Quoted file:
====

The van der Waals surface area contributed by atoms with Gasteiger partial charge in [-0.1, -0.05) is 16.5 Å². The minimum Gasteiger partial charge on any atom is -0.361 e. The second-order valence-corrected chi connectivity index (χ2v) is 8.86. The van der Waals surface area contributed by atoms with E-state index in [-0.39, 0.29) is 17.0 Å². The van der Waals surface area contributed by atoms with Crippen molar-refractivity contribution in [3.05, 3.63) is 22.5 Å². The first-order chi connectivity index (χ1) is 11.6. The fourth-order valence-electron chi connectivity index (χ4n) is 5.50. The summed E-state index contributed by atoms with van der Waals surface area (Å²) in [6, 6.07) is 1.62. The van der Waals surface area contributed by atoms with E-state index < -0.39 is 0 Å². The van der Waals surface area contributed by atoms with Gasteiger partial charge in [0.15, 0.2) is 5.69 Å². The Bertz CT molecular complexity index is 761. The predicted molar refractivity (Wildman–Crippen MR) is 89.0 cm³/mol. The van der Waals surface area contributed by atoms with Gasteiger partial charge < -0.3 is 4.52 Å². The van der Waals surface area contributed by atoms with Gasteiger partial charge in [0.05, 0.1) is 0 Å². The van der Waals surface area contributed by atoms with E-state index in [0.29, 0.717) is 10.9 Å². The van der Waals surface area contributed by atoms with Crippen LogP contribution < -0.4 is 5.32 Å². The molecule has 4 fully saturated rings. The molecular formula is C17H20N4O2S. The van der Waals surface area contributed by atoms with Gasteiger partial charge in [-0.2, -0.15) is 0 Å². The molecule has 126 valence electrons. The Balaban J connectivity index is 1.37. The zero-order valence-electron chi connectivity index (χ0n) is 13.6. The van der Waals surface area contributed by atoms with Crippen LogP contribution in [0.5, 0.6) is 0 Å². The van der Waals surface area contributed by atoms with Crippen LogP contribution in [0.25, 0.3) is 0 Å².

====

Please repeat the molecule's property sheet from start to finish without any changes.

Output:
The van der Waals surface area contributed by atoms with Gasteiger partial charge in [-0.1, -0.05) is 16.5 Å². The minimum Gasteiger partial charge on any atom is -0.361 e. The second-order valence-corrected chi connectivity index (χ2v) is 8.86. The van der Waals surface area contributed by atoms with E-state index in [-0.39, 0.29) is 17.0 Å². The van der Waals surface area contributed by atoms with Crippen molar-refractivity contribution in [3.05, 3.63) is 22.5 Å². The first-order chi connectivity index (χ1) is 11.6. The fourth-order valence-electron chi connectivity index (χ4n) is 5.50. The summed E-state index contributed by atoms with van der Waals surface area (Å²) in [6, 6.07) is 1.62. The van der Waals surface area contributed by atoms with E-state index < -0.39 is 0 Å². The van der Waals surface area contributed by atoms with Gasteiger partial charge in [0.15, 0.2) is 5.69 Å². The Bertz CT molecular complexity index is 761. The predicted molar refractivity (Wildman–Crippen MR) is 89.0 cm³/mol. The van der Waals surface area contributed by atoms with Gasteiger partial charge < -0.3 is 4.52 Å². The van der Waals surface area contributed by atoms with Gasteiger partial charge in [0.05, 0.1) is 0 Å². The van der Waals surface area contributed by atoms with E-state index in [0.29, 0.717) is 10.9 Å². The van der Waals surface area contributed by atoms with Crippen LogP contribution < -0.4 is 5.32 Å². The molecule has 4 fully saturated rings. The molecular formula is C17H20N4O2S. The van der Waals surface area contributed by atoms with Gasteiger partial charge in [-0.2, -0.15) is 0 Å². The molecule has 126 valence electrons. The Balaban J connectivity index is 1.37. The zero-order valence-electron chi connectivity index (χ0n) is 13.6. The van der Waals surface area contributed by atoms with Crippen LogP contribution in [0.5, 0.6) is 0 Å². The van der Waals surface area contributed by atoms with Crippen LogP contribution in [0.25, 0.3) is 0 Å².